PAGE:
If you’ve ever wondered how your ancestors got on without a monthly letter from the bank, then you may be surprised to find that banking, as a recognisable institution, has been available in Britain and Europe for many hundreds of years. The early bankers were very much under-the-counter, as lending with interest was considered to be sinful for Christians. This attitude gradually relaxed over time, as more and more bankers found ways to lend money, and get interest, without being condemned by the church.
In Medieval Europe, the earliest bankers were Jewish settlers, who were freely able to loan money. They would often lend to farmers or landowners on potential crops. They also began to lend money against future imports and exports. While these loans were looked down upon by the church, they provided an easy way for the farmers to stay in business during bad harvests. This was particularly important during later centuries, when crops began to fail on an ever-larger scale. The word bank actually has its origins in the Merchant trader’s Banca, or bench, where the lending was done. To become bankrupt, from the Italian for rotted bench, means to lose the merchant’s deposits.
Enter the Europeans
Other Europeans began to get into the act during the years of the Crusades. Travellers going to and from the middle east, either to fight or on pilgrimage to the Holy Land, needed money quickly. They were reluctant to carry large sums with them as they travelled, in case they were robbed. The Templars in particular acted as bankers to the leading nobles on conquests. They would take money in the local currency of that Templar land, and then provide a note to the depositor which would allow them to draw at the money at any other Templar site.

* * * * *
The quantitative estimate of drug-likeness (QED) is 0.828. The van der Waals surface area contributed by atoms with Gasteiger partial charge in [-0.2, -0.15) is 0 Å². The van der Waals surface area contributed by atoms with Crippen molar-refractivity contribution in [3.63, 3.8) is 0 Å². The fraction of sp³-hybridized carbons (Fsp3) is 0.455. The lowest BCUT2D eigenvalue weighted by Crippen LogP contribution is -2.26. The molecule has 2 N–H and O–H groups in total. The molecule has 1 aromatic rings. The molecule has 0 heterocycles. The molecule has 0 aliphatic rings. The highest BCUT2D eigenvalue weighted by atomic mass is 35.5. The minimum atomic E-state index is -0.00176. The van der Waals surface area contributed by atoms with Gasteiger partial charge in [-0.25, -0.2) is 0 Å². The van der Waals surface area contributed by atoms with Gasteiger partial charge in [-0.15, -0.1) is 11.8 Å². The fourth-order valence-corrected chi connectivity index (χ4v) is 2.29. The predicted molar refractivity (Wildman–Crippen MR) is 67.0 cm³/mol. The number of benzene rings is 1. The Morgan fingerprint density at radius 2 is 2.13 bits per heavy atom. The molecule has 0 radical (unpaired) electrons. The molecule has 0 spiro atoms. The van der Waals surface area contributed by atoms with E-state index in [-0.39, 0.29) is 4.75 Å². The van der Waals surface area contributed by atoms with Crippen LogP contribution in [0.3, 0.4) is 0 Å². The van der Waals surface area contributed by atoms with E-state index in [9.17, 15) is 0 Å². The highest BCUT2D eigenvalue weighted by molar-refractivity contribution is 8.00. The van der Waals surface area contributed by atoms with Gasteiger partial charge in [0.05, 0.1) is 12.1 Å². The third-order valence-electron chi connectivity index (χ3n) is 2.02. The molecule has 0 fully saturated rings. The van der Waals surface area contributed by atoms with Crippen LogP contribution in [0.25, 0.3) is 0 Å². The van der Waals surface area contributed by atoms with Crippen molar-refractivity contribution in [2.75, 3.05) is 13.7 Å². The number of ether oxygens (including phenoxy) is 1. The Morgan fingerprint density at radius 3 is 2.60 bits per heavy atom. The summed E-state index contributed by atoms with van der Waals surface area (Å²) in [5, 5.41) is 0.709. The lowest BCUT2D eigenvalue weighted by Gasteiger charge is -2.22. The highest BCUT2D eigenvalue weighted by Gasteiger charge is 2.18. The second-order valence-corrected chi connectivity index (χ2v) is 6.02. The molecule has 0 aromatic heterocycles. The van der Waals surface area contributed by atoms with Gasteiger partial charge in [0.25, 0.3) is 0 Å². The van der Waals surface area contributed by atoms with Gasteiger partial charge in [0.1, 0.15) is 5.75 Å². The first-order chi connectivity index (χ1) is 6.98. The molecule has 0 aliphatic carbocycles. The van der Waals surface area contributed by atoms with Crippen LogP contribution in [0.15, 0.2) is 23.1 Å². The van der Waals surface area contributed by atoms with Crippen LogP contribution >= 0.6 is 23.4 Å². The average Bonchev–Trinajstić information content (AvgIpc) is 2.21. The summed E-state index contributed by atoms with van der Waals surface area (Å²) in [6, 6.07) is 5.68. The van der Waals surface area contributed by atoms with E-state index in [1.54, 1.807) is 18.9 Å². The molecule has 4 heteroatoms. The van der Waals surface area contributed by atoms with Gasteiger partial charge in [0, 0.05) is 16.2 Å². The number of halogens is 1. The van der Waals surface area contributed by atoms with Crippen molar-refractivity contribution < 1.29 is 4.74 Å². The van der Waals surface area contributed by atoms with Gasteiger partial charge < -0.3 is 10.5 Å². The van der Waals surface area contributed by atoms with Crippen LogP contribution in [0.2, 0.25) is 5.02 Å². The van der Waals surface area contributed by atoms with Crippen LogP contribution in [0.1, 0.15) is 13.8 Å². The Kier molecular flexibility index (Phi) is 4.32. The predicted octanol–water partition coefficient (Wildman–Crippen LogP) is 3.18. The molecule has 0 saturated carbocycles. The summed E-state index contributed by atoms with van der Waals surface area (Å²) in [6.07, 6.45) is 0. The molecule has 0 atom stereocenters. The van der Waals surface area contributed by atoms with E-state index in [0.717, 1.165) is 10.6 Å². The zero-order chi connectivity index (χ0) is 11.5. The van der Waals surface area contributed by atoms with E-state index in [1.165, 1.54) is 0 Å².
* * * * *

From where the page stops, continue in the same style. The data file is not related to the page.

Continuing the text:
By the end of the 12th century, European bankers were firmly settled. They had tried to evade the old rules concerning usury by trying to offer money without interest, but asking that insurance be taken out on the money (rather like current Payment Protection Insurance today). As the power of the banks grew, so they were allowed to offer loans with interest in things which were ‘not consumable’.
By far the richest bankers lived in Italy. The Medici started running a bank at the end of the 14th century, and this lead to their enormous wealth and power until that bank’s collapse in the late fifteenth century. The Banca Monte Dei Paschi of Siena, which still operates as a bank, was founded in 1472. Sometimes goods taken in pawned items were used as collateral on a loan interest. Papal banking became the largest source of income for many bankers, with some of the notable bankers, such as Giovanni di Bicci (of Medici) being appointed as Papal bankers.
From this basis, Banking in Europe received a firm foundation, and by the time that the Renaissance started in the fifteenth century, many Kings and Dukes had taken out large loans from Italian Bankers. This lending society both strengthened the banks, and caused rulers to tax officials and even sell off land and titles in order to repay their debts.